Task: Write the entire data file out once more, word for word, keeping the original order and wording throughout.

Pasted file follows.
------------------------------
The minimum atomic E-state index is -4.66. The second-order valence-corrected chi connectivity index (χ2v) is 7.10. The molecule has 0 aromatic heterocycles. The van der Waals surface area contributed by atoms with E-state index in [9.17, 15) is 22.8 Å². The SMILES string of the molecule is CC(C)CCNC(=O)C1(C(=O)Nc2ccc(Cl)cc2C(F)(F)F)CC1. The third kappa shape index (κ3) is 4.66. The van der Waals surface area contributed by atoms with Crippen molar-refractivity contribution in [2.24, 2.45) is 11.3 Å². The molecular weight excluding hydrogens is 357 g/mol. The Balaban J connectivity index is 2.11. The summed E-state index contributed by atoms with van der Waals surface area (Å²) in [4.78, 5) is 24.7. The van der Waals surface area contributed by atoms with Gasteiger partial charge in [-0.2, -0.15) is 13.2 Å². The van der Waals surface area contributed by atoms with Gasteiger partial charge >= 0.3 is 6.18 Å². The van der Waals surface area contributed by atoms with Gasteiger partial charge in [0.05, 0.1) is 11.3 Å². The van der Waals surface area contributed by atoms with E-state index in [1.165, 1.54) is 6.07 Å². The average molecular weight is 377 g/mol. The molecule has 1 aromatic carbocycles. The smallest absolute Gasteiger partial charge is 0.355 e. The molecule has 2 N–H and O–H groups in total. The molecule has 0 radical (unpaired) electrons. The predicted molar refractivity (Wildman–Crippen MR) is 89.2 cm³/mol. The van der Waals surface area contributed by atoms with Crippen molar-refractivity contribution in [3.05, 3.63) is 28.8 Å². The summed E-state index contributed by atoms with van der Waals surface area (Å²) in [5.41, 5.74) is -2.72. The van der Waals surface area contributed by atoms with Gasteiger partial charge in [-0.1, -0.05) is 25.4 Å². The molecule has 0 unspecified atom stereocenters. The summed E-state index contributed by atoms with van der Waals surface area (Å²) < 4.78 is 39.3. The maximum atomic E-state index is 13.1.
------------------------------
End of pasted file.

The minimum atomic E-state index is -4.66. The second-order valence-corrected chi connectivity index (χ2v) is 7.10. The molecule has 0 aromatic heterocycles. The van der Waals surface area contributed by atoms with E-state index in [9.17, 15) is 22.8 Å². The SMILES string of the molecule is CC(C)CCNC(=O)C1(C(=O)Nc2ccc(Cl)cc2C(F)(F)F)CC1. The third kappa shape index (κ3) is 4.66. The van der Waals surface area contributed by atoms with Crippen molar-refractivity contribution in [2.24, 2.45) is 11.3 Å². The molecular weight excluding hydrogens is 357 g/mol. The Balaban J connectivity index is 2.11. The summed E-state index contributed by atoms with van der Waals surface area (Å²) in [4.78, 5) is 24.7. The van der Waals surface area contributed by atoms with Gasteiger partial charge in [-0.2, -0.15) is 13.2 Å². The van der Waals surface area contributed by atoms with Gasteiger partial charge >= 0.3 is 6.18 Å². The van der Waals surface area contributed by atoms with Gasteiger partial charge in [0.05, 0.1) is 11.3 Å². The van der Waals surface area contributed by atoms with E-state index in [1.165, 1.54) is 6.07 Å². The average molecular weight is 377 g/mol. The molecule has 1 aromatic carbocycles. The smallest absolute Gasteiger partial charge is 0.355 e. The molecule has 2 N–H and O–H groups in total. The molecule has 0 radical (unpaired) electrons. The predicted molar refractivity (Wildman–Crippen MR) is 89.2 cm³/mol. The van der Waals surface area contributed by atoms with Crippen molar-refractivity contribution in [3.05, 3.63) is 28.8 Å². The summed E-state index contributed by atoms with van der Waals surface area (Å²) in [5.41, 5.74) is -2.72. The van der Waals surface area contributed by atoms with Gasteiger partial charge in [-0.1, -0.05) is 25.4 Å². The molecule has 0 unspecified atom stereocenters. The summed E-state index contributed by atoms with van der Waals surface area (Å²) < 4.78 is 39.3. The maximum atomic E-state index is 13.1.